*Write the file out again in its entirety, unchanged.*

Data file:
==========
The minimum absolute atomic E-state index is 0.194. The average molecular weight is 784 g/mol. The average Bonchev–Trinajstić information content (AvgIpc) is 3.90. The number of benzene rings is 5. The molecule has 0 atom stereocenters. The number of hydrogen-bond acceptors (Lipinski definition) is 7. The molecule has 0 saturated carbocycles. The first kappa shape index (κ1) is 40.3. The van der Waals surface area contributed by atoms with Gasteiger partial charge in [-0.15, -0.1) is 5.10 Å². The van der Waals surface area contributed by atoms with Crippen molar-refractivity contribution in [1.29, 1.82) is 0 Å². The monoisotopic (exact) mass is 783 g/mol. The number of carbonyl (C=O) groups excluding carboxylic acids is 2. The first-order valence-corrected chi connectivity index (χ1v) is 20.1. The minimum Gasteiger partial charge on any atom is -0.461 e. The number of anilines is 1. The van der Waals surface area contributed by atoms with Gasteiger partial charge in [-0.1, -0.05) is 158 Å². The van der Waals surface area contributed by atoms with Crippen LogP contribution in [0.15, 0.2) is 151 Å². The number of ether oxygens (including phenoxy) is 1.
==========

The minimum absolute atomic E-state index is 0.194. The average molecular weight is 784 g/mol. The average Bonchev–Trinajstić information content (AvgIpc) is 3.90. The number of benzene rings is 5. The molecule has 0 atom stereocenters. The number of hydrogen-bond acceptors (Lipinski definition) is 7. The molecule has 0 saturated carbocycles. The first kappa shape index (κ1) is 40.3. The van der Waals surface area contributed by atoms with Gasteiger partial charge in [-0.15, -0.1) is 5.10 Å². The van der Waals surface area contributed by atoms with Crippen molar-refractivity contribution in [1.29, 1.82) is 0 Å². The monoisotopic (exact) mass is 783 g/mol. The number of carbonyl (C=O) groups excluding carboxylic acids is 2. The first-order valence-corrected chi connectivity index (χ1v) is 20.1. The minimum Gasteiger partial charge on any atom is -0.461 e. The number of anilines is 1. The van der Waals surface area contributed by atoms with Gasteiger partial charge in [-0.1, -0.05) is 158 Å². The van der Waals surface area contributed by atoms with Crippen LogP contribution in [0.15, 0.2) is 151 Å². The number of ether oxygens (including phenoxy) is 1.